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This Week in Ridiculous Regulations

The House has adjourned for its August recess until September 9. The Senate will follow suit after this week; the Republic will soon be safe for over a month. Rulemaking agencies are still on the job, however, and published new regulations ranging from the Army’s real estate handbook to lactic acid tolerance.​

On to the data:

  • Last week, 66 new final regulations were published in the Federal Register, after 53 the previous week.
  • That’s the equivalent of a new regulation every 2 hours and 33 minutes.
  • Federal agencies have issued 1,606 final regulations in 2019. At that pace, there will be 2,789 new final regulations. Last year’s total was 3,367 regulations.
  • Last week, agencies published 367 notices, for a total of 12,367 in 2019. At that pace, there will be 21,471 new notices this year. Last year’s total was 21,656.
  • Last week, 1,450 new pages were added to the Federal Register, after 1,310 pages the previous week.
  • The 2019 Federal Register totals 36,454 pages. It is on pace for 63,289 pages. The 2018 total was 68,082 pages. The all-time record adjusted page count (which subtracts skips, jumps, and blank pages) is 96,994, set in 2016.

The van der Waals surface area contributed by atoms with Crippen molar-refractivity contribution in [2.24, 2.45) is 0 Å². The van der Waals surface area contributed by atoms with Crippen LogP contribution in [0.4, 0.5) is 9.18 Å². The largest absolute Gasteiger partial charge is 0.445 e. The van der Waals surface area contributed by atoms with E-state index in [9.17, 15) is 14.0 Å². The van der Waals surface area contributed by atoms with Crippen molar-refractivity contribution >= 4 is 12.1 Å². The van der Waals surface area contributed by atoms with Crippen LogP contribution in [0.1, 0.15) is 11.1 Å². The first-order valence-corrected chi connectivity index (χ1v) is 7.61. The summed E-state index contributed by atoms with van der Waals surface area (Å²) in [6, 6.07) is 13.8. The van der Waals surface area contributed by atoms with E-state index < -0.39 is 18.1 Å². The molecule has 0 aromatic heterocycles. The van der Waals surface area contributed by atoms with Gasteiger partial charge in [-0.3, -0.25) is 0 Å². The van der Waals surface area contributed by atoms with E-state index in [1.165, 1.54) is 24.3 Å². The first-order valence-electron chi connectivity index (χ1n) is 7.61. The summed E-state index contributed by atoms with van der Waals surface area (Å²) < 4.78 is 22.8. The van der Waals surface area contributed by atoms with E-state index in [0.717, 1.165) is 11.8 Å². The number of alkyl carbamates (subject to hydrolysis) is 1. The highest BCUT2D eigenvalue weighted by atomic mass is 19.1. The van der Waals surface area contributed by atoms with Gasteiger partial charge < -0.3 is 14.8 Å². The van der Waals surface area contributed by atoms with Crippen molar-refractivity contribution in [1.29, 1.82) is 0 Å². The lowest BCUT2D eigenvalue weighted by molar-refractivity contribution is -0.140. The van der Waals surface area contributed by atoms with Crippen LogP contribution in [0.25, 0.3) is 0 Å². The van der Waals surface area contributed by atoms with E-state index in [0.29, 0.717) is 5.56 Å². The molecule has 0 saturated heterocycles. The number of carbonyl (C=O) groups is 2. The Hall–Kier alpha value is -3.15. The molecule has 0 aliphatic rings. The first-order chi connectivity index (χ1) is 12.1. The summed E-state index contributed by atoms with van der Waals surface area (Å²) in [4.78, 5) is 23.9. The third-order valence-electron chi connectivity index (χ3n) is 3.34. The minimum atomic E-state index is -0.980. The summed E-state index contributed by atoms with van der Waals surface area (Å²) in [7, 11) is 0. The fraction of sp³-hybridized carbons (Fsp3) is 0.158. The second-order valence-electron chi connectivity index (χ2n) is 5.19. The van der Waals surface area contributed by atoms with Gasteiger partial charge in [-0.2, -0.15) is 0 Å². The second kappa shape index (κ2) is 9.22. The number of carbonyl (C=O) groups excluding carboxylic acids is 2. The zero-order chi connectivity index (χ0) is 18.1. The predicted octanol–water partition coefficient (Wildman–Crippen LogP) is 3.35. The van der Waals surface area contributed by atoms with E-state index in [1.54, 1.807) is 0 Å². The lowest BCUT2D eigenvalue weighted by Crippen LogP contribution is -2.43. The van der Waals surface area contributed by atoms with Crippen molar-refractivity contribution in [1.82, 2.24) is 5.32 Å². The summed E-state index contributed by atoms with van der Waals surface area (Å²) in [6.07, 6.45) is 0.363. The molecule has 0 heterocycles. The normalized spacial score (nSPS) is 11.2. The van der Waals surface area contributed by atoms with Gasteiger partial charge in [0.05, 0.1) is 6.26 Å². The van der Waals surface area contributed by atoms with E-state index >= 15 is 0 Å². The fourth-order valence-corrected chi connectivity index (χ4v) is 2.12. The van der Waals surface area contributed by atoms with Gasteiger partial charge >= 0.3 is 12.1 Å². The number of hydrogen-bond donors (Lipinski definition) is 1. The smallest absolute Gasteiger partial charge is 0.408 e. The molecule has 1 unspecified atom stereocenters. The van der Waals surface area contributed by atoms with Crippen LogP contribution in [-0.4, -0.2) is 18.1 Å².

• Rules are called “economically significant” if they have costs of $100 million or more in a given year. Two such rules have been published this year. Six such rules were published in 2018.
  • The running compliance cost tally for 2019’s economically significant regulations currently ranges from $205.1 million to $294.8 million. The 2018 total ranges from $220.1 million to $2.54 billion, depending on discount rates and other assumptions.
  • Agencies have published 39 final rules meeting the broader definition of “significant” so far this year. 2018’s total was 108 significant final rules.
  • So far in 2019, 279 new rules affect small businesses; 14 of them are classified as significant. 2018’s totals were 660 rules affecting small businesses, with 29 of them significant.

Highlights from last week’s new final regulations:

For more data, see “Ten Thousand Commandments” and follow @10KC and @RegoftheDay on Twitter.